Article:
The WKU Forensics Team won the 2015 Kentucky state forensics tournament on Saturday, keeping alive a streak that began in 1993.
This year’s tournament, hosted by the University of Kentucky on the campus of nearby Transylvania University, featured teams from all across the Commonwealth participating in speech and debate events.
WKU was triple-crowned the team individual events sweepstakes state champion, the team parliamentary debate sweepstakes state champion, and the overall team sweepstakes state champion. The team also collected 11 individual state championships, including senior Darius Wilson’s state championship in quadrathon, a measure of personal success across at least four events.
WKU Director of Forensics Ganer Newman was pleased with the team’s results. “I am incredibly proud of our students’ resolve to bring back the state championship to The Hill,” he said. “This victory reinforces the enduring strength of our program and our university.”
Newman said the students have worked hard all season long to prepare to compete against the best of the best in the state. “The students and coaches recognized the importance of this opportunity,” he said. “We cannot thank our campus community enough for their support. Our students were emboldened by the positive feedback they received after our public showcase last week.”
WKU will host the 2016 state tournament, and Newman will stand as President of the Kentucky Forensic Association for the year, while sophomore Mark Allseits was elected student vice president and freshman Bailey Rung was elected student sentinel.
Despite the state title, the season is far from over. “Galvanized by this win, the team is eager to compete at the two collegiate national tournaments beginning this week,” Newman said.
Next weekend, the team will travel to the first of two national tournaments, the American Forensic Association National Individual Events tournament in Portland, Oregon.
Individual results for KFA State are as follows:
- Darius Wilson, a senior from Blue Springs, Missouri, state champion in dramatic interpretation, state champion in duo interpretation (with Austin Groves), state champion in quadrathon, second in poetry interpretation and fourth in after-dinner speaking.
- Austin Groves, a senior from Blue Springs, Missouri, state champion in prose interpretation, state champion in duo interpretation (with Darius Wilson), third in quadrathon, fourth in informative speaking and fifth in after-dinner speaking.
- Sebastian Orozco, a senior from El Paso, Texas, state champion in persuasive speaking, state champion in poetry interpretation, fourth in programmed oral interpretation, fourth in quadrathon and fifth in dramatic interpretation.
- Lauren Sledge, a sophomore from Bowling Green, state champion in informative speaking, second in persuasive speaking and fourth in poetry interpretation.
- Tyler Prochazka, a senior from Newton, Kansas, state champion in impromptu speaking, second in parliamentary debate (with Paige Settles) and seventh debate speaker.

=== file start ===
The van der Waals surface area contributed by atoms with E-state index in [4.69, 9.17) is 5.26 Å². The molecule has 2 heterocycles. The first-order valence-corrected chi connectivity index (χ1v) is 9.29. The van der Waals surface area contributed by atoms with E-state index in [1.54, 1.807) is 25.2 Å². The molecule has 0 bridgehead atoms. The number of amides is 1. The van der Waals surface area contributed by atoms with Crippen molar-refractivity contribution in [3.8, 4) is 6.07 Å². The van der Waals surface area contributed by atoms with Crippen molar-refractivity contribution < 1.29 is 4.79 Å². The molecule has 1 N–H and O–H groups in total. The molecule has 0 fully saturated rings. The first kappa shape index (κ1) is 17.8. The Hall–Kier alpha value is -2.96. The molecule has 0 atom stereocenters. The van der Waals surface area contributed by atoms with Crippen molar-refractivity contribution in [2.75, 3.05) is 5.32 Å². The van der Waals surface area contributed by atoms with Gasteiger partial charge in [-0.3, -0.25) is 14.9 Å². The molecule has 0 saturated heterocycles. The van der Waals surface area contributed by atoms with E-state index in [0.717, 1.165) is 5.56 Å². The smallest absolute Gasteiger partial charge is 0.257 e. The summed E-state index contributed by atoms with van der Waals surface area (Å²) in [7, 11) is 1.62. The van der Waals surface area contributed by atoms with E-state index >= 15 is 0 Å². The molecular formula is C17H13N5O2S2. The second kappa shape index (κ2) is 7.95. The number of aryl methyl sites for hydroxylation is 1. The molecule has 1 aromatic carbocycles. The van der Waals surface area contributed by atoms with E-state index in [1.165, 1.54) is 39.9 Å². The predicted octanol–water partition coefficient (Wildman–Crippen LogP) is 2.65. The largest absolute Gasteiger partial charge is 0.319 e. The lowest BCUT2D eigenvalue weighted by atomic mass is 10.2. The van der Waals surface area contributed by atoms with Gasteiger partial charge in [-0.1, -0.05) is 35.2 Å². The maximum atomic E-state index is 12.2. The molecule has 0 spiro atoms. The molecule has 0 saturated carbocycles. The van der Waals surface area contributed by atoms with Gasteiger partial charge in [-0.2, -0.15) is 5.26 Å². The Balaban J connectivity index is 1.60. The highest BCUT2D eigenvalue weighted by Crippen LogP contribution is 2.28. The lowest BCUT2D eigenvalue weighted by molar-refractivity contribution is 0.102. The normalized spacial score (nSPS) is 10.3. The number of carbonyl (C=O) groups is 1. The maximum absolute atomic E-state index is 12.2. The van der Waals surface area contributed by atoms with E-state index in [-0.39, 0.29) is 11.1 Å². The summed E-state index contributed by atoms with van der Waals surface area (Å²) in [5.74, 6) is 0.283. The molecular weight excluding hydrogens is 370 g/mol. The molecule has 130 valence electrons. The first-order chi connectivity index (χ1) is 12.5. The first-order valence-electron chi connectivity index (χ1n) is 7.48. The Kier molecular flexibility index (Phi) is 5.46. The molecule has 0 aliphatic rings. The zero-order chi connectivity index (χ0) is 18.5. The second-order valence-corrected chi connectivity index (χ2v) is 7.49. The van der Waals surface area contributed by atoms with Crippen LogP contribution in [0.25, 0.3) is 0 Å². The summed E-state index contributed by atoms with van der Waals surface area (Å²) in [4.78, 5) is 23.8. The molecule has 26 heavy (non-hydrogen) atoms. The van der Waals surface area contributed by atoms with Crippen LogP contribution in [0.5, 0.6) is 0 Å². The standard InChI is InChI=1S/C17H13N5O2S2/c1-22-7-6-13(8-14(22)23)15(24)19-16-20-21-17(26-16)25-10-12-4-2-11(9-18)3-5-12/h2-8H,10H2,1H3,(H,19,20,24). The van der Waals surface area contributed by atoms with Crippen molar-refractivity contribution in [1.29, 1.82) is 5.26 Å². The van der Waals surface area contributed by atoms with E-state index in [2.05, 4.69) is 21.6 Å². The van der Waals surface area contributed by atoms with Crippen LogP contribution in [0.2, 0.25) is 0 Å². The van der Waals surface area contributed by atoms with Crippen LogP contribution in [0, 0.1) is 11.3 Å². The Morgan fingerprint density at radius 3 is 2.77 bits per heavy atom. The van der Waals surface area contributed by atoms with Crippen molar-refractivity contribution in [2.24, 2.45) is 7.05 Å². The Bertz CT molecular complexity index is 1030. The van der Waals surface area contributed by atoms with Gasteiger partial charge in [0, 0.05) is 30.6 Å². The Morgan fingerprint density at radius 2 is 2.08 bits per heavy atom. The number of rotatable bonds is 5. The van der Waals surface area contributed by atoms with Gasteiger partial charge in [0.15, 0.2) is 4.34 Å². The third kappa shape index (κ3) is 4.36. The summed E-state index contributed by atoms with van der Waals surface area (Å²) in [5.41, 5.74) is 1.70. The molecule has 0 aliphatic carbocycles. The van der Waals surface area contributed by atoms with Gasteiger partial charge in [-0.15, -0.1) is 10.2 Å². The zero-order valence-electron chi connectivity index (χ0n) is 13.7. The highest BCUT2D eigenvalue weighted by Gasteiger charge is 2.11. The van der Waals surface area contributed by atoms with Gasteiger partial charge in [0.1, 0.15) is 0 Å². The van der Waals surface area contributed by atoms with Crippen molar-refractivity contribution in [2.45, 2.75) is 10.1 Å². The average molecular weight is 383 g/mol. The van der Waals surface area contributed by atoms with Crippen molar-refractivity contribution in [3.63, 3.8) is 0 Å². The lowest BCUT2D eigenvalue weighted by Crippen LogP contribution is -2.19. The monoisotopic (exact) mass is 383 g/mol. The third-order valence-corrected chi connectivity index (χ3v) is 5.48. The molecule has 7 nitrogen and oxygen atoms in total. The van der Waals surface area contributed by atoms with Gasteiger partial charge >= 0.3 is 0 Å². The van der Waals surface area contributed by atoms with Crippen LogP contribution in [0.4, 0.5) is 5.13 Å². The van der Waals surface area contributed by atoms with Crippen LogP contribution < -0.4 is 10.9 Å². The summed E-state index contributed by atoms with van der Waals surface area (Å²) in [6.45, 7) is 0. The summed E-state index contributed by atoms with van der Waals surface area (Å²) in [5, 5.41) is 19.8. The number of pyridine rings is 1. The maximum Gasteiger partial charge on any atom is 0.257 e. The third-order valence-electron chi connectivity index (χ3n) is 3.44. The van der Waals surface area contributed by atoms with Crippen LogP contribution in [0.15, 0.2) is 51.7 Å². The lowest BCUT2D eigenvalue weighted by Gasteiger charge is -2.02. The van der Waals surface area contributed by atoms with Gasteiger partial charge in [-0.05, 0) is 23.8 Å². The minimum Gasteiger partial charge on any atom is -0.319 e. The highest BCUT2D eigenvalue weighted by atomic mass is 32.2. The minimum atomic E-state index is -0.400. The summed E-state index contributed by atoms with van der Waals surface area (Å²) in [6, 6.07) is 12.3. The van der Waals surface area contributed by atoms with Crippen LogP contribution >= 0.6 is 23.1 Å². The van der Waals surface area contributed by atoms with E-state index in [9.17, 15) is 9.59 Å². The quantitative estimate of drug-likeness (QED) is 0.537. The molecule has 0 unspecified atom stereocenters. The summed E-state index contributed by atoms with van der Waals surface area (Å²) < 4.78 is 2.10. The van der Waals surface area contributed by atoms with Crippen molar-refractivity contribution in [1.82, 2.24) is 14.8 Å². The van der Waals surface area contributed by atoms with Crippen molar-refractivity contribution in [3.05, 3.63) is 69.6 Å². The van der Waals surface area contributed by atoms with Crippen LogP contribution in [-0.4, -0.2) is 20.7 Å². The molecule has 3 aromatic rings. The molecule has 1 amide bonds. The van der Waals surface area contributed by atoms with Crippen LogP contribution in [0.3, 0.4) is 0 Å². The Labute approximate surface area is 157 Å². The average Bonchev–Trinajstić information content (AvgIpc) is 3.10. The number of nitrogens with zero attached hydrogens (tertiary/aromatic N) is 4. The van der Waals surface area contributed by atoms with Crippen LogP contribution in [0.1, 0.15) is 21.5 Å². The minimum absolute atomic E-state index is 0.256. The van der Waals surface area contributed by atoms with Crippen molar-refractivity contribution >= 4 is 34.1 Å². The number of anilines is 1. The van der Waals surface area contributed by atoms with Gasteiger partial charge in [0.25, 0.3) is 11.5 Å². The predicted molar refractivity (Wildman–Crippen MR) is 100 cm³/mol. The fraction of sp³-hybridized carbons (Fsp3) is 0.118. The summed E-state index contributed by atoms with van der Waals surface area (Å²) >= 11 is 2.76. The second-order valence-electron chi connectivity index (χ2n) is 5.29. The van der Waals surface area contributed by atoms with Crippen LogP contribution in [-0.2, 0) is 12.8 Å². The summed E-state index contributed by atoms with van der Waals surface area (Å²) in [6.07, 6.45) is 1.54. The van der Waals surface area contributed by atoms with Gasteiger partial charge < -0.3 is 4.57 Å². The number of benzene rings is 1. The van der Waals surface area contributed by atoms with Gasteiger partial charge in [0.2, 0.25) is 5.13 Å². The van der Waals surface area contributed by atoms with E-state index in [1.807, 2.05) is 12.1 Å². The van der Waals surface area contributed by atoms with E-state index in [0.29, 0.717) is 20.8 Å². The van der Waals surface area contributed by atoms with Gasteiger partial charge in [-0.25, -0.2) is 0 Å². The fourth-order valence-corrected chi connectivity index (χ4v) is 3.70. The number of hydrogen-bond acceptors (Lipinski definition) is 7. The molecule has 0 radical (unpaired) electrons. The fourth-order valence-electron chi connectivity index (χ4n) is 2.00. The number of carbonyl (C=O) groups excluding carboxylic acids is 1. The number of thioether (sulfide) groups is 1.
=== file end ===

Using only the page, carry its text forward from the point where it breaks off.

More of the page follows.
- Mackenzie Birkey, a freshman from Sheboygan, Wisconsin, state champion in after-dinner speaking, third in prose interpretation, fourth in dramatic interpretation, fifth in quadrathon and fifth in communication analysis.
- Lily Nellans, a freshman from Des Moines, Iowa, state champion in editorial impromptu, fourth in impromptu speaking, quarterfinalist in parliamentary debate (with Nefertiti Dukes) and 10th debate speaker.
- Mark Allseits, a sophomore from Englewood, Florida, state champion debate speaker and semifinalist in parliamentary debate (with Emma Collins).
- Paige Settles, a junior from Floyds Knobs, Indiana, second in after-dinner speaking, second in parliamentary debate (with Tyler Prochazka), third in editorial impromptu, third debate speaker and fourth in extemporaneous speaking.
- Jasmine Jones, a junior from Elizabethtown, second in communication analysis, second in programmed oral interpretation and fifth in poetry interpretation.
- Nefertiti Dukes, a senior from Miami Gardens, Florida, second in extemporaneous speaking, second debate speaker and quarterfinalist in parliamentary debate (with Lily Nellans).
- Brent O’Connor, a sophomore from Plantation, Florida, second in dramatic interpretation and second in informative speaking.
- Meg Cox, a junior from The Woodlands, Texas, third in after-dinner speaking, fourth in persuasive speaking, fourth in communication analysis and sixth in prose interpretation.
- Emma Collins, a senior from Chicago, Illinois, second in editorial impromptu, third in impromptu speaking, semifinalist in parliamentary debate (with Mark Allseits) and sixth debate speaker.
- Ashton Garber, a junior from Osprey, Florida, third in dramatic interpretation, third in programmed oral interpretation and sixth in informative speaking.
- Brittany Broder, a junior from St. Charles, Missouri, third in communication analysis and fifth in informative speaking.
- Damon Brown, a junior from Kansas City, Missouri, third in extemporaneous speaking, quarterfinalist in parliamentary debate (with Bailey Rung) and eighth debate speaker.
- Janniqua Dawkins, a senior from Hollywood, Florida, fifth in prose interpretation.
- Dalton Puckett, a freshman from Buffalo, sixth in persuasive speaking.
- Bailey Rung, a freshman from Blaine, Minnesota, quarterfinalist in parliamentary debate (with Damon Brown).
More: Check out the WKU Forensics Facebook page.
Contact: Ganer Newman, (270) 745-6340